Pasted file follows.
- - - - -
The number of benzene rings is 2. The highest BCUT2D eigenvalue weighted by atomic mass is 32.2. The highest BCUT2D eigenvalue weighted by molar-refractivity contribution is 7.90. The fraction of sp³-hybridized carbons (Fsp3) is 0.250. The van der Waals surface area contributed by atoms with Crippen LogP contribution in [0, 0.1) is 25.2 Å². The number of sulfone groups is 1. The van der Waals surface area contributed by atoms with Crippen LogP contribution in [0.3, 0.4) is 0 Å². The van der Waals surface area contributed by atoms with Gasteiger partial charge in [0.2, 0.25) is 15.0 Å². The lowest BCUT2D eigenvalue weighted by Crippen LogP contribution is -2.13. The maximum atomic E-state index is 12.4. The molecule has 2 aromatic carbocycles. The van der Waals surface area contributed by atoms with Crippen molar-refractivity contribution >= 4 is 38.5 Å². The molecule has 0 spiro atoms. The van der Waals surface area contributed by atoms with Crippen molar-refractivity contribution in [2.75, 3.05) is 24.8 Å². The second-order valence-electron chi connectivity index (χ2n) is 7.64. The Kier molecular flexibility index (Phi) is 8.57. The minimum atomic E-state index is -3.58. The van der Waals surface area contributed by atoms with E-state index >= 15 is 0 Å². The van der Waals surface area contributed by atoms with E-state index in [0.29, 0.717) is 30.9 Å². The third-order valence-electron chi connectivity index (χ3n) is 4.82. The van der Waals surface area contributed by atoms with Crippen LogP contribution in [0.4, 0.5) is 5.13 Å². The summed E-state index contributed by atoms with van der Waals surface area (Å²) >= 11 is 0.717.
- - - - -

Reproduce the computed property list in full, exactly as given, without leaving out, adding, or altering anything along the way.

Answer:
The number of benzene rings is 2. The highest BCUT2D eigenvalue weighted by atomic mass is 32.2. The highest BCUT2D eigenvalue weighted by molar-refractivity contribution is 7.90. The fraction of sp³-hybridized carbons (Fsp3) is 0.250. The van der Waals surface area contributed by atoms with Crippen LogP contribution in [0, 0.1) is 25.2 Å². The number of sulfone groups is 1. The van der Waals surface area contributed by atoms with Crippen LogP contribution in [0.3, 0.4) is 0 Å². The van der Waals surface area contributed by atoms with Gasteiger partial charge in [0.2, 0.25) is 15.0 Å². The lowest BCUT2D eigenvalue weighted by Crippen LogP contribution is -2.13. The maximum atomic E-state index is 12.4. The molecule has 2 aromatic carbocycles. The van der Waals surface area contributed by atoms with Crippen molar-refractivity contribution >= 4 is 38.5 Å². The molecule has 0 spiro atoms. The van der Waals surface area contributed by atoms with Crippen molar-refractivity contribution in [2.75, 3.05) is 24.8 Å². The second-order valence-electron chi connectivity index (χ2n) is 7.64. The Kier molecular flexibility index (Phi) is 8.57. The minimum atomic E-state index is -3.58. The van der Waals surface area contributed by atoms with E-state index >= 15 is 0 Å². The van der Waals surface area contributed by atoms with E-state index in [0.29, 0.717) is 30.9 Å². The third-order valence-electron chi connectivity index (χ3n) is 4.82. The van der Waals surface area contributed by atoms with Crippen LogP contribution in [0.4, 0.5) is 5.13 Å². The summed E-state index contributed by atoms with van der Waals surface area (Å²) >= 11 is 0.717.